As is our custom, this semiannual correspondence is intended to keep you abreast of developments in estate and elder law. The following is a brief summary of noteworthy developments since our last communication:
Same-sex marriage has been legal in every state in the United States since the U.S. Supreme Court ruling of Obergefell v Hodges on June 26, 2015. A number of benefits are available to couples who marry, including the unlimited marital deduction (allowing for unlimited transfers between same-sex couples both during life and after death), portability (rules that preserve the unused portion of a deceased spouse’s estate and gift exclusion amount), and IRA and qualified plan rollovers. The spousal rollover rules are valuable in that they entitle a surviving spouse to roll over a deceased souse’s retirement account and avoid the relatively new (January 1, 2020) rules that require non-spouses to take a full distribution within ten years of a non-spouse’s death.
Estate plans drafted prior to June 26, 2015 need to be reviewed, along with real estate ownership and retirement account beneficiary designations. Same sex couples can now adopt a joint estate plan including a joint trust. A joint trust allows the couple to avoid probate on both spouses’ deaths.
While Wills are required to be filed with the probate court at death, trusts need not be filed, thus preserving the confidentiality of your plan.
Michigan created the new designation of Funeral Representative. Effective June 27, 2016, a Funeral Representative has “the right and power to make decisions about funeral arrangements and the handling, disposition, or disinterment of a decedent’s body, including, but not limited to, decisions about cremation.” A properly appointed Funeral Representative has priority over those presumed to make funerary decisions including (in order) the decedent’s surviving spouse, descendants, parents and grandparents.
The new designation solves the gnarly problem of consent in the case of cremation. The single voice of the Funeral Representative avoids the need to obtain unanimous family consent to cremation, which funeral homes often required prior to the new law.
To be valid, the designation must be in writing, dated and signed either in the presences of two witnesses or before a notary public. A Funeral Representative may be designated in the decedent’s Will, a patient advocate form or in a separate writing. Our practice at Accettura and Hurwitz is to appoint the Funeral Representative in a client’s Will. Under MCL 700.3206(2)(b), a Funeral Representative designation made in a Will is valid whether or not the Will has been admitted to probate.
It may seem counterintuitive, but an individual’s funeral wishes are NOT legally binding, even by a Funeral Representative. However, the new designation allows for the appointment of a single Funeral Representative most likely to follow the decedent’s wishes. Those making funerary decisions, whether or not as a Funeral Representative need to exercise caution as they become guarantor for payment for the services they sign for.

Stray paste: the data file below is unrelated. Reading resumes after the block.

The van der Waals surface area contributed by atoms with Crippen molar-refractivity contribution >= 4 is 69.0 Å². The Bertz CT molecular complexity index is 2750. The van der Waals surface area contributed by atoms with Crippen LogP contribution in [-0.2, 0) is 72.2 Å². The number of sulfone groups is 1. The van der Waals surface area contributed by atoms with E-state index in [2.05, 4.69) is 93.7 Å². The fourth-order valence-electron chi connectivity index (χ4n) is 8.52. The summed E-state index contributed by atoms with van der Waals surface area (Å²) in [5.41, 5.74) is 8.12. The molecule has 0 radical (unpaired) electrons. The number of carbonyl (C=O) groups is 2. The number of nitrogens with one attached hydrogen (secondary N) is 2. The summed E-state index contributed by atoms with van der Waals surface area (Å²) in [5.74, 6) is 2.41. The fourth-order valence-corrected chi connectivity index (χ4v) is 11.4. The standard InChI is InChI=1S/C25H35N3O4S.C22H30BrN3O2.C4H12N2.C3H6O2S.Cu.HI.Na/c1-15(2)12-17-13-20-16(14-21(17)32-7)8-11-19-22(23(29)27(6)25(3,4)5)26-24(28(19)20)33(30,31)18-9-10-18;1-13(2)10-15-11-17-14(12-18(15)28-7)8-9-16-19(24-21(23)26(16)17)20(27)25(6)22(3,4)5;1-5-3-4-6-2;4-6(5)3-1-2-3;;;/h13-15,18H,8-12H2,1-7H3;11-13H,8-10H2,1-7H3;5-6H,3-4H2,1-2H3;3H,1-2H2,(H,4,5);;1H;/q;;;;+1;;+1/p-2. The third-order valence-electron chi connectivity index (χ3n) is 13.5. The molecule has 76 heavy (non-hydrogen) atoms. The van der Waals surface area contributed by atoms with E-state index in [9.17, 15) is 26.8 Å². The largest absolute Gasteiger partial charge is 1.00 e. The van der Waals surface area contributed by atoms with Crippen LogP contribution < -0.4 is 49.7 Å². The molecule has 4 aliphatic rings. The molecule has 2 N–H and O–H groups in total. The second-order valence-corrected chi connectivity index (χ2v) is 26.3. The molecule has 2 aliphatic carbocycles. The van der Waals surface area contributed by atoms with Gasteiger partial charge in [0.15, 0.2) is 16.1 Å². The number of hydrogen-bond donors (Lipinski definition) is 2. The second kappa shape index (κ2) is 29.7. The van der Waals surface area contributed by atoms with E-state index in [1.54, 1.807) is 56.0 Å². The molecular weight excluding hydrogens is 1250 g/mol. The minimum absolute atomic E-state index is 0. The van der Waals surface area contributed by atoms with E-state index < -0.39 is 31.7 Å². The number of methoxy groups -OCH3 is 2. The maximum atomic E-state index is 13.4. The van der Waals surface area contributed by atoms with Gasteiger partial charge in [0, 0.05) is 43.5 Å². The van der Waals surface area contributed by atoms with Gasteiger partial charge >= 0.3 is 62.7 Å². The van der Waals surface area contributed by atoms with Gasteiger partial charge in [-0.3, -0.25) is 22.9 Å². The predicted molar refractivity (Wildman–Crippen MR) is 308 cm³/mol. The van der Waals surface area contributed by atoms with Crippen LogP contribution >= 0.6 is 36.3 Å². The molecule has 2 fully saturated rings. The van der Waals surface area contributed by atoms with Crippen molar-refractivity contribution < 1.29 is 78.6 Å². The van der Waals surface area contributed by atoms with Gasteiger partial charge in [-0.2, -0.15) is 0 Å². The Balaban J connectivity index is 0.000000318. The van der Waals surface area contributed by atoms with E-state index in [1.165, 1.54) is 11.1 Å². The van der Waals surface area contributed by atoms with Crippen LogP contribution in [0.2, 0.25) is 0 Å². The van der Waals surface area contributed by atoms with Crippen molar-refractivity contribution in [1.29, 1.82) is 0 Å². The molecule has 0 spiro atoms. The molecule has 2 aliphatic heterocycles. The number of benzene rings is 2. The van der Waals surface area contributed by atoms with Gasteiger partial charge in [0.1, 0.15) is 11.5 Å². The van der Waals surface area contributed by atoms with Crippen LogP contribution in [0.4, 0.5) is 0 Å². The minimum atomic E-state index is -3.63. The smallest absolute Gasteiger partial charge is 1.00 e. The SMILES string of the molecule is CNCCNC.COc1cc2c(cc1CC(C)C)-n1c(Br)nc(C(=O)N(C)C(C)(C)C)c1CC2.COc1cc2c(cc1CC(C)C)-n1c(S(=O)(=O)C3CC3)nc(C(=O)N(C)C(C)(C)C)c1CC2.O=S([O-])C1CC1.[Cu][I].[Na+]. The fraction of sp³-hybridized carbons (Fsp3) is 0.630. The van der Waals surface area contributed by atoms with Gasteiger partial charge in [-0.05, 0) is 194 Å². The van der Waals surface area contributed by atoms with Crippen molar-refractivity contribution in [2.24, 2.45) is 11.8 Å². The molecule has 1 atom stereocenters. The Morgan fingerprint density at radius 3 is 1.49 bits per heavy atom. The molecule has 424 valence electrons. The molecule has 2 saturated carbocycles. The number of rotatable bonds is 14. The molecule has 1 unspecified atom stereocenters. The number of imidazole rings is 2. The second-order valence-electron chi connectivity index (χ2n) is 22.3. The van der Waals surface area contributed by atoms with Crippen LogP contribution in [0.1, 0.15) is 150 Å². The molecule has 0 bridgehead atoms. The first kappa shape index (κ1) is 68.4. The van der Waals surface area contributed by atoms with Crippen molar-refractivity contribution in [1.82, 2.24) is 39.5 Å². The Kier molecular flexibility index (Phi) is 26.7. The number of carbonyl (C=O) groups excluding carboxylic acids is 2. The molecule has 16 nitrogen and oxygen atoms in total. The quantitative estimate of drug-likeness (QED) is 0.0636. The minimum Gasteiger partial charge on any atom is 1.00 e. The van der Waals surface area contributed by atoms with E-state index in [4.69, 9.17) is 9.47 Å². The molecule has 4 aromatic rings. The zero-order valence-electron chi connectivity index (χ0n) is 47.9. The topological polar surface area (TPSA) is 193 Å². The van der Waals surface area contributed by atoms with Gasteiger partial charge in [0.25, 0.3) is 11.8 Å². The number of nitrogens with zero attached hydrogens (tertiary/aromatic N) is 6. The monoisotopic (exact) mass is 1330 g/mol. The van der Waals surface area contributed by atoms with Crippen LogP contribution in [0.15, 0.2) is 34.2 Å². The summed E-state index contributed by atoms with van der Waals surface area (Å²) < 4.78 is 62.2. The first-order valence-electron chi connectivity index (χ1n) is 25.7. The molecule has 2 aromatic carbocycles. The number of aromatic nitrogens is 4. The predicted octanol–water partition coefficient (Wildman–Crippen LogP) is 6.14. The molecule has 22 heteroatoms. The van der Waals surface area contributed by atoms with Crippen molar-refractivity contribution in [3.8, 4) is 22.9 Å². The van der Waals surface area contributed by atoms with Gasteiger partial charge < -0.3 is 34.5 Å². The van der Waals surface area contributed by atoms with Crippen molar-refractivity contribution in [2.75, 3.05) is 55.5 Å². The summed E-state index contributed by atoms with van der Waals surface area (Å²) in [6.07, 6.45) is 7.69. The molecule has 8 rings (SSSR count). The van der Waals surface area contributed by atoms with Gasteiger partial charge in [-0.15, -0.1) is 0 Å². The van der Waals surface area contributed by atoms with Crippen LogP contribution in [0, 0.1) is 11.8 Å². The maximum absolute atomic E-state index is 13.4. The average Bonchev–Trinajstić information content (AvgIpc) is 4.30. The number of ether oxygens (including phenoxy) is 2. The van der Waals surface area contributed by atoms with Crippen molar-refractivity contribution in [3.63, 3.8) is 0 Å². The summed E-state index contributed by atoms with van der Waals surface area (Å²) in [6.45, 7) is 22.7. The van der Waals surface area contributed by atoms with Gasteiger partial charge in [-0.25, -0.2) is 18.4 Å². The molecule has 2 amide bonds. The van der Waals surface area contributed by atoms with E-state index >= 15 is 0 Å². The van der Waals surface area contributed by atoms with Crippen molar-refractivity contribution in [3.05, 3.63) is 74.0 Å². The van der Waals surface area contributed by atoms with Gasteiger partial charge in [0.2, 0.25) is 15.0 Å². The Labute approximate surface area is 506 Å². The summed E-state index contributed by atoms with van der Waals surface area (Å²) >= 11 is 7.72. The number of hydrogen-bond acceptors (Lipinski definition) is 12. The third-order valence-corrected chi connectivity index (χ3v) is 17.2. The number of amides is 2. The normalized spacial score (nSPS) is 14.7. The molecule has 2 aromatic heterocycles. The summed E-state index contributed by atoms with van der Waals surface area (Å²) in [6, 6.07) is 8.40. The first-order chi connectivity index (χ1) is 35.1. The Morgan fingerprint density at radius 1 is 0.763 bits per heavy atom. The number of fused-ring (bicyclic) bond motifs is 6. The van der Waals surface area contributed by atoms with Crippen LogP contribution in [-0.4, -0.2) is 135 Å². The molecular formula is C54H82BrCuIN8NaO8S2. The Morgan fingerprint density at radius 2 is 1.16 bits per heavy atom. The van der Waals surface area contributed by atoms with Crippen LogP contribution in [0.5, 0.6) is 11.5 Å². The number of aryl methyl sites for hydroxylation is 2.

Wills created prior to June 27, 2016 should be revised to add the designation of Funeral Representative. Same-sex couples who are not married may wish to appoint a Funeral Representative to avoid the normal family-line priority that applies to those decisions
Working in the field of estates and elder law is an honor. We are included in the most intimate family decisions as we document our clients wishes both as to who should be in charge as they age or pass but also to whom they leave their assets. For the most part, our clients leave to their spouse, children and immediate family. It does happen, from time to time, that charities are named. Recently, we were privileged to be involved in the administration of two substantial gifts.
We are seeing significant growth in the value of our client’s IRA accounts. While IRAs provide financial security in our retirement, they also serve as an essentially tax-free (to the extent they exceed 7.5% of adjusted gross income) resource when used for home care, assisted living or nursing home care. This may provide some assurance now that for all practical purposes insurance companies no longer offer traditional long term care policies.
Required Minimum Distributions (RMDs) from IRA and other retirement accounts must begin at age 72. Distributions, unless they are of the Roth variety, are taxable in the year received. For this reason, most IRA owners choose to take only the required minimums. However, IRA distributions should be used to pay for long term care since, when used for this purpose, they are essentially income tax free. Why? Because there is an offsetting medical deduction for home care, assisted living (that includes assistance with at least two activities of daily living (ADLs)), and nursing home care.
You saved for your retirement years. Your IRA will help assure you get the best care if you need it. Using your IRA to pay for that care makes such distributions essentially tax free. By using IRA funds before previously-taxed savings you leave more tax-free amounts to your family.
If you are unhappy with our service please contact our office and speak with our office manager, Kim Rapp, and we will do our best to remedy the issue. If you are happy with our service, please visit our Facebook page called “Accettura & Hurwitz: Estate and Elder Law” and/or Google Review and give us a good review so others will know of our good work.
Very truly yours,
ACCETTURA & HURWITZ
This Newsletter is considered general information and is not intended to constitute individual legal advice. Please contact us if you think the information herein impacts you directly. We look forward to speaking with you soon.